I loved him too much to ever flirt with his disapproval. I smiled, sat straight, and practiced my best poker face as Carrie crucified her mother with kitchen knives.

After the film, from the passenger seat of my father’s hand-me-down brown Cadillac I mustered all my courage to mitigate the overwhelming feeling of existential dread that gripped me as the car began to move through the darkened suburbs. It’s no hyperbole. I felt the imminence of death, as if a train was approaching — only there was no train, and there was seemingly no end to the sensation. My father gushed about how proud he was, how wonderful that I was now an initiate into the world of horror. “We can do this every weekend!”

Then he revealed the other reason he wanted to bring me to this film, and why he’d asked me to identify with the protagonist. He reminded me, as we pulled into the underground parking lot of his budget high-rise, how many times I’d chosen winning lottery tickets for him, or guessed the right numbers at the Exhibition. He reminded me of the time I knew the fire alarm was about to go off, or when I called my grandpa just as he was having a heart attack. He told me I was special, like Carrie, and though so far that power had primarily been predictive, he believed I could harness it into intention, into affecting outcomes. He told me this could make us rich. Told me it could make me beautiful, coveted, the way he believed a woman should be. He knew all of this to be true based both on the powers I’d already exhibited and on the long line of European women who had been powerful in the same way, whose genes I shared through him.

“Tomorrow,” he told me, “we’re going to turn the walk-in closet into an altar room. I’m going to buy you a dagger, or as they call them in occult practices, an athame, and we will begin our practice together. I have so much to teach you!”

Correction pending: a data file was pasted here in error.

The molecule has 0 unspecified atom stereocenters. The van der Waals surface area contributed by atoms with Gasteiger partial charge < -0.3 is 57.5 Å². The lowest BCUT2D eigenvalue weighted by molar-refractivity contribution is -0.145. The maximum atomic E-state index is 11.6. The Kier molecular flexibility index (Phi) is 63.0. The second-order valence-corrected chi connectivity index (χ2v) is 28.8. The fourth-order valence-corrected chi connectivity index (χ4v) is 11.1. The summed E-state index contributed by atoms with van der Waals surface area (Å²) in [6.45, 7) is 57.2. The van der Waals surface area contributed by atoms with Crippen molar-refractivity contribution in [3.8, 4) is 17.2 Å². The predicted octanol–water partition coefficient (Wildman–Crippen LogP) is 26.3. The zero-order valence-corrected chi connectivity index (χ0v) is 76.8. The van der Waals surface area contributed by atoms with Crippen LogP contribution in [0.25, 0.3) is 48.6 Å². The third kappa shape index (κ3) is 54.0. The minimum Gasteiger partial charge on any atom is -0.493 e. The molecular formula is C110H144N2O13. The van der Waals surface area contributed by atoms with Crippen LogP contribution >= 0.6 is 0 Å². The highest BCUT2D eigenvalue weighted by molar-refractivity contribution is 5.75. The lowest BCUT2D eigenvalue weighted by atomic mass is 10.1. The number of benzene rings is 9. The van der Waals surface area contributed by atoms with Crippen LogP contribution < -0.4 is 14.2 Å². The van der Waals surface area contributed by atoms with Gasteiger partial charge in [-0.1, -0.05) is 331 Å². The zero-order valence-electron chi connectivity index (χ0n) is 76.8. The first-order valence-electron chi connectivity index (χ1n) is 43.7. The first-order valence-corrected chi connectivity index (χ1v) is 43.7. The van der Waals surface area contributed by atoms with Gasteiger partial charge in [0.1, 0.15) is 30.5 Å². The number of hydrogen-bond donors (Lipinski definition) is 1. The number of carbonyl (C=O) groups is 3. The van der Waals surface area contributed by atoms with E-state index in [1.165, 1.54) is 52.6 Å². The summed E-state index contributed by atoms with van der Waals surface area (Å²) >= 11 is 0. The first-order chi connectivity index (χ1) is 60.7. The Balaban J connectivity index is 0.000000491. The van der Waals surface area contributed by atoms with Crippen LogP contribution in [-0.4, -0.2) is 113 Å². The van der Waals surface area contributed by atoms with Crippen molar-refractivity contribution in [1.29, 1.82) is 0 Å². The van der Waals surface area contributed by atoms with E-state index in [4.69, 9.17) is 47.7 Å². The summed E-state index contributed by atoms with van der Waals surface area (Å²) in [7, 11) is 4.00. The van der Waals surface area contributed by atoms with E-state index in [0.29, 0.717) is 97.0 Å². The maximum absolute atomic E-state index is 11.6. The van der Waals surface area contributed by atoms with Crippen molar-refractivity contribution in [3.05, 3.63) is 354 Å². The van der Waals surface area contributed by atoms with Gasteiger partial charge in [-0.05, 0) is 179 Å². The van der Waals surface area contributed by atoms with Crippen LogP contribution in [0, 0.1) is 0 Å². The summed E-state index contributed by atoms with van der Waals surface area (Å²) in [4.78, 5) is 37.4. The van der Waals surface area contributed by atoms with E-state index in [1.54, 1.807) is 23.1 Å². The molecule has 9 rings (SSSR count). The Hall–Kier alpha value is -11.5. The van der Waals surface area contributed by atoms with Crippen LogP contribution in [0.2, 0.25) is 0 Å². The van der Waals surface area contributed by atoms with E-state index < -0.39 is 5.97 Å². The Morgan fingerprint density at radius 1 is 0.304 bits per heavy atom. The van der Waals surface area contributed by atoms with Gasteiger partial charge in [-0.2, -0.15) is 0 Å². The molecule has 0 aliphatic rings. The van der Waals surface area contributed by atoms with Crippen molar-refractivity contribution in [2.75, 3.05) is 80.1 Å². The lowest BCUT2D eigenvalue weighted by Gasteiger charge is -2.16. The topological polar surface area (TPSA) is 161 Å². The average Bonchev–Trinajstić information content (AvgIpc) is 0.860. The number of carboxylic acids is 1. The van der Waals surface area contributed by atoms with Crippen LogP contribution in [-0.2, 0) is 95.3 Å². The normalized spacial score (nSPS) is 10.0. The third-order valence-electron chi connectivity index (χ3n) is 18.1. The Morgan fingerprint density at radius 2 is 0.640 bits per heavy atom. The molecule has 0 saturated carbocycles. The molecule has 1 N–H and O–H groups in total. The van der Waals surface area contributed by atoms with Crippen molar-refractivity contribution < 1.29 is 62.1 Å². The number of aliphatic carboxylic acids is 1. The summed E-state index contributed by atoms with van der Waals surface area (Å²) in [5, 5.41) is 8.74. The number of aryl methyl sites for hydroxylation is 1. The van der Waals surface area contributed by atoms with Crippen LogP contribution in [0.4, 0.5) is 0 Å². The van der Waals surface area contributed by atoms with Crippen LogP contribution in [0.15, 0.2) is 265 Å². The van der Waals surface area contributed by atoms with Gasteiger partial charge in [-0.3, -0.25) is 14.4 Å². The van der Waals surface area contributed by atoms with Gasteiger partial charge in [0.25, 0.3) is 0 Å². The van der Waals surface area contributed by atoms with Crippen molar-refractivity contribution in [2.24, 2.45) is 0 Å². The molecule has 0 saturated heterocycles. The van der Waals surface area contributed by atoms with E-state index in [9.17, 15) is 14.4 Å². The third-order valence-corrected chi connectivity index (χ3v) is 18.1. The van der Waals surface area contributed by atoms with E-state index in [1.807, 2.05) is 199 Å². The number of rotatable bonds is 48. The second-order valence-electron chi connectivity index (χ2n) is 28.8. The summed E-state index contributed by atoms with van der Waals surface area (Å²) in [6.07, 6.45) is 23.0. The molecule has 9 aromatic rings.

I’d never seen him so excited.

I imagined growing into a thin pale thing with heavy black eyes and an awareness of the worst elements of humanity. I imagined myself as Carrie.

“Okay,” I told my father, grinning falsely through the jolt of my undiagnosed panic attack, “I can’t wait.”

When I was very little, before the divorce, my father would occasionally tuck me in at night, then sit beside my bed in a too-small-for-him wooden chair, and guide me through the practice of astral projection until I swear I felt my soul lift out of my body and up through the roof. Magic like this had been common in many small ways in our household, so it was no big shift when we set up the altar room and began a formal practice.

It was a truth I’d only come to understand in adulthood: Everything my father taught me served one purpose only — building his affluence. When he took me to the racetracks to “feel out” the winning horses during holidays I knew it wasn’t because he thought I would enjoy the outing. Under the influence of his role model Ayn Rand, everything my father did, he did for his own benefit. It was that simple, although I worked hard, as a dutiful daughter, to believe it wasn’t. He was a man who believed people were tools, and I, his daughter, was the closest, most pliable tool on hand.

Robin Richardson

Robin Richardson is the author of two collections of poetry and is Editor-in-Chief at Minola Review. Her work has appeared in Poetry Magazine, Hazlitt, Tin House, and Joyland, among others. She holds an MFA in Writing from Sarah Lawrence College. Richardson’s latest collection "Sit How You Want" is forthcoming with Véhicule Press, and her memoir "Like Father" is represented by Transatlantic Agency.

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Ayn Rand Children Life Stories Occult Parenting